Meanwhile, more formulas to produce fragrance, or to prevent and cure certain diseases, were spread in the next millenniums.
As an important personal necessity, sachet was a Keepsake of Love in Chinese culture. In ancient times, women usually would make a sachet with exquisite embroidery, and give it to their beloved ones.
Nowadays, the sachet is still popular, which could be hung in one’s car or room, as a beautiful and fragrant pendant decoration.
Fancy Hanging Bag — He Bao
He Bao is a pouch that can be hung on one’s waist, in which people can put small or important things, like coins or seals.
It originated around the Spring and Autumn Period (770 BC — 403 BC) and became popular a few hundred years later.
The pouch He Bao was originally made of furs and gradually replaced by other types of fabrics. Meanwhile, exquisite embroideries, including lucky patterns, poems, auspicious words, were added on He Bao.
However, use color, material, and pattern still followed the strict hierarchy.
In history, He Bao was a good gift to express the affection of a woman, by giving a handmade He Bao to her beloved one. Now, it is more used as decoration.
Belt Hook — Dai Gou
Originated around 5,000 years ago, the belt hook was used mostly by male nobles, to tie robe, and to represent one’s status.
Belt Hook (Dai Gou) was made of bronze, jade, gold, silver, or iron, with sophisticated decorations and extraordinary carving skills.
Since the Warring States Period (403 BC — 221 BC), Dai Gou popularized among civilians as well, as an important part of people’s costumes, though still followed strict hierarchy.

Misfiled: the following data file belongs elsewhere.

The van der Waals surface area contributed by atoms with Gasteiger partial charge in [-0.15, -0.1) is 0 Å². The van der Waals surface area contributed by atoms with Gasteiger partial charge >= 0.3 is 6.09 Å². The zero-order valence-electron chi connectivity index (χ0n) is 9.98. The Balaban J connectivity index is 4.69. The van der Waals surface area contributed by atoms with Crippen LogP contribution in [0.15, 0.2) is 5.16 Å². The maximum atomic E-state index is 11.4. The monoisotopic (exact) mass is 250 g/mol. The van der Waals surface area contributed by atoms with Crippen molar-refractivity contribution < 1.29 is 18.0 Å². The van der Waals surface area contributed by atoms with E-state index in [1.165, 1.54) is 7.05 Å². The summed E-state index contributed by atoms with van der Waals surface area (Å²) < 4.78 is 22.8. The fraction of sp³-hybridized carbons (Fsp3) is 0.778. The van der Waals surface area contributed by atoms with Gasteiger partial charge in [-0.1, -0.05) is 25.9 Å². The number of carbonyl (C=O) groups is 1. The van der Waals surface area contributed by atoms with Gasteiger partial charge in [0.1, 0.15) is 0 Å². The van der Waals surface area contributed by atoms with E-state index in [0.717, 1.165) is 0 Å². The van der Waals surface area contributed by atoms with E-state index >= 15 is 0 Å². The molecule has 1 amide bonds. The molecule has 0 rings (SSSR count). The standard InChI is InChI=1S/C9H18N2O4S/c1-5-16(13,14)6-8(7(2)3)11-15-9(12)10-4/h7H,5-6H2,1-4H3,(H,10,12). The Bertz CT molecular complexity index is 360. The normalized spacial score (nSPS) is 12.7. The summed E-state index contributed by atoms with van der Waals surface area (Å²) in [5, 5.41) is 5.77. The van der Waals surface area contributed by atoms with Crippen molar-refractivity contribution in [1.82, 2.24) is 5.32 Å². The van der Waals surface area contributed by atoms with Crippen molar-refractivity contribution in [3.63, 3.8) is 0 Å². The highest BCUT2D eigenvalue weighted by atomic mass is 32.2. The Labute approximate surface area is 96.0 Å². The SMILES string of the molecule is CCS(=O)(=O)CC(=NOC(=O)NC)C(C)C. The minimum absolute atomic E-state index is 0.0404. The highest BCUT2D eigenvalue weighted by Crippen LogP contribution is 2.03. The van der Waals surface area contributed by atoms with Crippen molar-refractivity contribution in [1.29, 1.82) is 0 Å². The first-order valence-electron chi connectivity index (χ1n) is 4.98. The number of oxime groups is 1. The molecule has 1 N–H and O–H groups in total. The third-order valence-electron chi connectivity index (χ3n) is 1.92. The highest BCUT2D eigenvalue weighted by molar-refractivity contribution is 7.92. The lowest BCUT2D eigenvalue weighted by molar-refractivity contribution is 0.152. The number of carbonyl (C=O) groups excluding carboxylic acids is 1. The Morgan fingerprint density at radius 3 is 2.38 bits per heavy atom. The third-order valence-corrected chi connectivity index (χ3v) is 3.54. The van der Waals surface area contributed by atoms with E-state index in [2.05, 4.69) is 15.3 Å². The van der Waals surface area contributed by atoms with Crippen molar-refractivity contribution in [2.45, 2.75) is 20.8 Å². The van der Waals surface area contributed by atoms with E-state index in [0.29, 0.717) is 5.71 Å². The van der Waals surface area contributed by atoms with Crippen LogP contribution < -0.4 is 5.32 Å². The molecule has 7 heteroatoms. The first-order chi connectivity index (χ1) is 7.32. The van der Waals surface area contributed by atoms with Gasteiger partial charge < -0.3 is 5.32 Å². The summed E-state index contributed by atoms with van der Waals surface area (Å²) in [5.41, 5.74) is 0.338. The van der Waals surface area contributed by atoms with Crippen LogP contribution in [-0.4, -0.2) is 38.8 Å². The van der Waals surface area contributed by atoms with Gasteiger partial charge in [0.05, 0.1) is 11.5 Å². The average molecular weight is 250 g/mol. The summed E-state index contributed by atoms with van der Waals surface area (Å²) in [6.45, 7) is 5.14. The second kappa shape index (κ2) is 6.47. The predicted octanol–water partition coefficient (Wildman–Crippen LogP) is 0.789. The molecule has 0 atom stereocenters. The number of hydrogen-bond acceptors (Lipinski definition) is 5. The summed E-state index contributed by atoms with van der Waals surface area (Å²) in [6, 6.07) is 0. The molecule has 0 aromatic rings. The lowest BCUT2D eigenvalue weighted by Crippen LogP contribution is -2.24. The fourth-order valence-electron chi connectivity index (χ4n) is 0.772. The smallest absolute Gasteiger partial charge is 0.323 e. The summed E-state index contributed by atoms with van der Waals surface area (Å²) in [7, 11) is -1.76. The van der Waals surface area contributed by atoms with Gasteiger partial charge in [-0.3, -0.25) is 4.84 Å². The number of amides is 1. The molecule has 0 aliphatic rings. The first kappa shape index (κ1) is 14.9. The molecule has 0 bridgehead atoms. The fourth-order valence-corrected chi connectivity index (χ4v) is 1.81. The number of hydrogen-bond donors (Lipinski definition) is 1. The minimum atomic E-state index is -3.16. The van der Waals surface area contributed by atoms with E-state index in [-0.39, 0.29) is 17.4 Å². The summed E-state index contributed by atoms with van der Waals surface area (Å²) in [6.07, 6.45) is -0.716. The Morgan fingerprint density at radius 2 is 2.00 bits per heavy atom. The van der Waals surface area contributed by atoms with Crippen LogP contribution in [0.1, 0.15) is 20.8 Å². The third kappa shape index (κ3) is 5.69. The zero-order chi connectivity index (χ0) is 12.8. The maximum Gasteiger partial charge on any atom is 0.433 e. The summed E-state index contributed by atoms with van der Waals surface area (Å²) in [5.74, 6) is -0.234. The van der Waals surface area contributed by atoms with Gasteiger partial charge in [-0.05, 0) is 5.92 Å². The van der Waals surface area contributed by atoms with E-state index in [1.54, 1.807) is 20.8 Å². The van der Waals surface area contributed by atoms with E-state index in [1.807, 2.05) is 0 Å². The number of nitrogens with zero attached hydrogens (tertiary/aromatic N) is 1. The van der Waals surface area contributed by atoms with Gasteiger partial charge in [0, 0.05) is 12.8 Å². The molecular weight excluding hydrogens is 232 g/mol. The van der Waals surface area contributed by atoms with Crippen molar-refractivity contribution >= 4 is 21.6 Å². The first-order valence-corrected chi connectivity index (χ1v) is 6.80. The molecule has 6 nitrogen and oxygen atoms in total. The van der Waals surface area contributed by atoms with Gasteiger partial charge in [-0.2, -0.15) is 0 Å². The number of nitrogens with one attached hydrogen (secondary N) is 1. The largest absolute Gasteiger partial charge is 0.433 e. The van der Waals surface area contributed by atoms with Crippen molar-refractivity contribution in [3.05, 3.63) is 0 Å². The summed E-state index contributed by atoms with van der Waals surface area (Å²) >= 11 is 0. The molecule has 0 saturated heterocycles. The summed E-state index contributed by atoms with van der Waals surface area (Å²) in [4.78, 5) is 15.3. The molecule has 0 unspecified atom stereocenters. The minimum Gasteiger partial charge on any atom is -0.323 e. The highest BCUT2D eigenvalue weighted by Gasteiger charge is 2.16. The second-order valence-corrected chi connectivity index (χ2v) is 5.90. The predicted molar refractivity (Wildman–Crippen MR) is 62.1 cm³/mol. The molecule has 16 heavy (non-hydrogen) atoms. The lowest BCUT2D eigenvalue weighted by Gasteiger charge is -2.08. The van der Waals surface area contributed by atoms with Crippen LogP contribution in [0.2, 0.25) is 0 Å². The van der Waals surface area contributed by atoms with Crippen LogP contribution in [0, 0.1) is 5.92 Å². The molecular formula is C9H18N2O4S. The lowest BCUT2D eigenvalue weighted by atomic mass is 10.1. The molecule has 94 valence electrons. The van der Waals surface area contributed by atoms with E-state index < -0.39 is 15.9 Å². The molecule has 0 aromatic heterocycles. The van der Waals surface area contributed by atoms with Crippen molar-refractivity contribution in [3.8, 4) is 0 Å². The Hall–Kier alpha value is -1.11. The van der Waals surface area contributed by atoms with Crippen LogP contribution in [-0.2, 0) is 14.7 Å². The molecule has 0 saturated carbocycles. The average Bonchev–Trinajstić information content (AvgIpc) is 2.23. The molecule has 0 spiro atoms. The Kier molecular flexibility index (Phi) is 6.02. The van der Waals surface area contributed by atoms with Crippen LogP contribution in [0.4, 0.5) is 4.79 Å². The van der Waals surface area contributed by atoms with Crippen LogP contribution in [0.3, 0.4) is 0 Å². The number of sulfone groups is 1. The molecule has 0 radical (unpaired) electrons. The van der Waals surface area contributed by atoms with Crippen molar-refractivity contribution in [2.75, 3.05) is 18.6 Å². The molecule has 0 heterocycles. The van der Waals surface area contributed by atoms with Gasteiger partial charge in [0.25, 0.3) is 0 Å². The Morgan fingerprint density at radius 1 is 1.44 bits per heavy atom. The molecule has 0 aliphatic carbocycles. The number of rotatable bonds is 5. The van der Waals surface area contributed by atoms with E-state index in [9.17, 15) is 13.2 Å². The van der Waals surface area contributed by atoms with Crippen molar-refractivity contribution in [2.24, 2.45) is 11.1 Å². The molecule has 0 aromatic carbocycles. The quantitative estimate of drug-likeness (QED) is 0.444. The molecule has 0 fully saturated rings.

A few centuries later, Dai Gou gradually became an exquisite decoration.
Makeup on Forehead — Hua Dian
Around 1600 years ago, a plum petal fell on the forehead of Princess Shouyang and left a red flower-shaped mark. Everyone found this mark quite beautiful, so this forehead decoration became popular and spread nationwide very soon.
Hua Dian was usually pasted on a woman’s forehead and sometimes on the cheeks or hair. It has many colors and shapes and is made of different kinds of materials, of which the red flower shape was the most frequently used one.
In the make-up procedure, firstly, they cut materials, like gold foil or paper, into a specific shape; then a type of glue (made of fish is the best) is used to paste it.
After the Tang Dynasty (618 — 907) was ended, Hua Dian gradually stepped out of women’s cosmetic cases. Today, however, with more people started wearing traditional Chinese costumes, Hua Dian is regaining more attention.
Symbol of Status — Sword
Since the Zhou Dynasty (1046 BC — 256 BC), wearing a sword became the representative of one’s bravery, courage, power, decency, chivalry, and social status.
However, at that time, only nobles could wear them; weight, size, and patterns of swords were strictly followed the feudal hierarchy. Civilians, however, could not wear swords, except in wars.
In a peaceful era, some people’s swords didn’t even have edges; however, wearing a sword with sophisticated decorations was still many people's necessities.
Nowadays, the sword is still a popular decoration that people would hang in their rooms, or use as a tool to adjust one’s Fengshui.
Ancient Lighter — Huo Lian
Huo Lian has been used to hit the flint and make a fire in Chinese history until matches and lighters were introduced in the recent century.
People used it to light fire or firearms or to smoke tobacco. Therefore, Huo Lian was one of the necessities for most men in their daily lives.
Turquoise and Coral Decorated Gilt Huo Lian of the Qing Dynasty (1636 — 1912) — Taipei Palace Museum (Photo by Dongmaiying)